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At Least Five GSAS Departments To Admit No Graduate Students Next Year

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At least five departments in Harvard’s Graduate School of Arts and Sciences will not admit students for next year as a result of belt-tightening measures due to the coronavirus pandemic and an increased focus on advising and diversity.

American Studies, Anthropology, Film and Visual Studies, Germanic Languages and Literatures, and South Asian Studies each announced on a GSAS website that their admissions are suspended “due to the ongoing impacts of the COVID-19 pandemic and the importance of supporting current students.”

“If you have already applied and paid the application fee, you will receive an email with refund information,” the sites read. “At this time, the next application deadline is expected to be January 2022 for fall 2022 enrollment.”

GSAS spokesperson Ann Hall declined to comment on whether these would be the only five departments pausing admissions. Administrators usually inform departments of their final authorized number of offers and target cohort size for the coming year in December or January. Other departments may see a reduction in admissions, according to the October announcement.

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GSAS Dean Emma Dench wrote in an emailed statement to The Crimson Monday that the school is making decisions on admissions changes using a “balanced approach.”

“Unlike our peer institutions, some of whom have announced pauses on admissions to whole clusters of graduate student programs for fall 2021, GSAS, SEAS, and FAS leadership resolved to take a more balanced approach to admissions, one that aims to preserve our research and intellectual goals as much as possible, while keeping our focus on the academic success of our current students,” she wrote.

In their Oct. 29 announcement of the change, several top administrators in Harvard’s Faculty of Arts and Sciences and GSAS wrote in a letter that reduced numbers of new students would allow GSAS to “reset” its approach towards admissions to focus on diversity, advising strength, and student career outcomes in those programs.

They also cited the pandemic’s toll on the University’s finances, reduced access to campus resources, and the flagging academic job market as reasons for the decision.

German professor Peter J. Burgard, who serves as Director of Graduate Studies in the Department of Germanic Languages and Literatures, said the decision to pause admissions would be “dramatically damaging” for his department, especially given its already small size.

He said the decision means that not only will the department lose its prospective applicants this year, it could take a long time to rebuild its reputation as a top program.

“Chicago, Cornell, Princeton, Yale, our top competitors, none of them have paused their graduate admissions,” he said. “It’s going to be much harder to recruit students because of the damage done to the reputation of the department with this action.”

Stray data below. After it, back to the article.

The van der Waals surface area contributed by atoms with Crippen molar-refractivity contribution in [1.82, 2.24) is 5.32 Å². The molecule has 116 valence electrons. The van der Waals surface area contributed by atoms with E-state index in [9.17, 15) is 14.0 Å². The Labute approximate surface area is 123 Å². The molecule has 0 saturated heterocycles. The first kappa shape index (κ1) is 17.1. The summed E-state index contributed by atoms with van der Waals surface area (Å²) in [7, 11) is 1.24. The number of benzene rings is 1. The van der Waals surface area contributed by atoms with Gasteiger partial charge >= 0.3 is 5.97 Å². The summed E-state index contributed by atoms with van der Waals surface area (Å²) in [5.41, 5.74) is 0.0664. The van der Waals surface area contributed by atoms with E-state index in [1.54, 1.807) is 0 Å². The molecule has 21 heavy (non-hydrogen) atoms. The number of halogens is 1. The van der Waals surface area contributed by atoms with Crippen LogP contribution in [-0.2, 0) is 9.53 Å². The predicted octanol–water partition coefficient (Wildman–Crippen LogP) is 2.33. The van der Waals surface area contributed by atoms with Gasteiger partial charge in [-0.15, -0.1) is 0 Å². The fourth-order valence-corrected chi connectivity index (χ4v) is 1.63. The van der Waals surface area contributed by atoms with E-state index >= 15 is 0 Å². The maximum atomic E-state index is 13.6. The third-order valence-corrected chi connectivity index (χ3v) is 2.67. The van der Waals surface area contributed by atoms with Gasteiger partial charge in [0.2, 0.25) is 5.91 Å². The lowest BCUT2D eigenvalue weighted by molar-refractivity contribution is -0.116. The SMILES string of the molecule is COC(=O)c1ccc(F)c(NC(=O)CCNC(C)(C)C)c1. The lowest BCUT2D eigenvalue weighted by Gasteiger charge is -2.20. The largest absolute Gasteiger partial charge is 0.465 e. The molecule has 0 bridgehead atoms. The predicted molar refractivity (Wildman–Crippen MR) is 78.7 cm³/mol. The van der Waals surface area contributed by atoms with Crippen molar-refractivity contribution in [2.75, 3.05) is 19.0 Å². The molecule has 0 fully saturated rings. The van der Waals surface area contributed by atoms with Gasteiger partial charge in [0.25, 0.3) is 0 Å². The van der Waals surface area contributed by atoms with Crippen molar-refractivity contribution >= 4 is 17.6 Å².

“I can’t emphasize enough how fragile a thing reputation is for small departments,” he added.

Burgard said there was “no transparency whatsoever” in the decision and faculty were not consulted in the process. He said the policy was “another brick in the wall of the all-administrative University.”

In terms of impacts on course offerings, Burgard said an immediate effect would be the elimination of some 200-level courses, which graduate students take in their first two years and are also required for undergraduates pursuing Harvard’s new concurrent bachelor’s-master’s degree program.

“We’ll be offering plenty of undergraduate courses for the year, but we won’t be offering enough courses for students doing a concurrent masters,” he said.

In the long term, Burgard said the decision may lead to a shortage of graduate students to teach undergraduate courses, forcing the department to turn to external adjunct faculty.

College spokesperson Rachael Dane wrote in an emailed statement that the College is already thinking about the new admissions policy’s potential impact on instructional support and “the potential need to work across departments to fill available teaching positions in the affected departments.”

Harvard Graduate Students Union-United Automobile Workers President Brandon J. Mancilla wrote in an email that while he agrees academics face a job market crisis, it is a “self-imposed crisis in the sense that university administrators around the country have decided to slash budgets that would support new tenure-track hires.”

“Their decision to cut or freeze admissions makes sense in the short-run, but does not solve the job market crisis in academia in the long-run,” Mancilla wrote.

He added the union is concerned the decision could add to graduate students’ “already-overburdened workloads.”

“While fewer students may mean more time with advisors and a reallocation of resources, it also means a less evenly-distributed workload and in the end, an environment that is unwelcoming and unsustainable for the diverse students Harvard claims it will be able to admit in the future,” he wrote.

“This is not an easy situation and every decision contains its own contradictions,” Mancilla added. “We expect to be part of all decision making on these changes that directly impact student workers.”

—Staff writer James S. Bikales can be reached at james.bikales@thecrimson.com. Follow him on Twitter @jamepdx.

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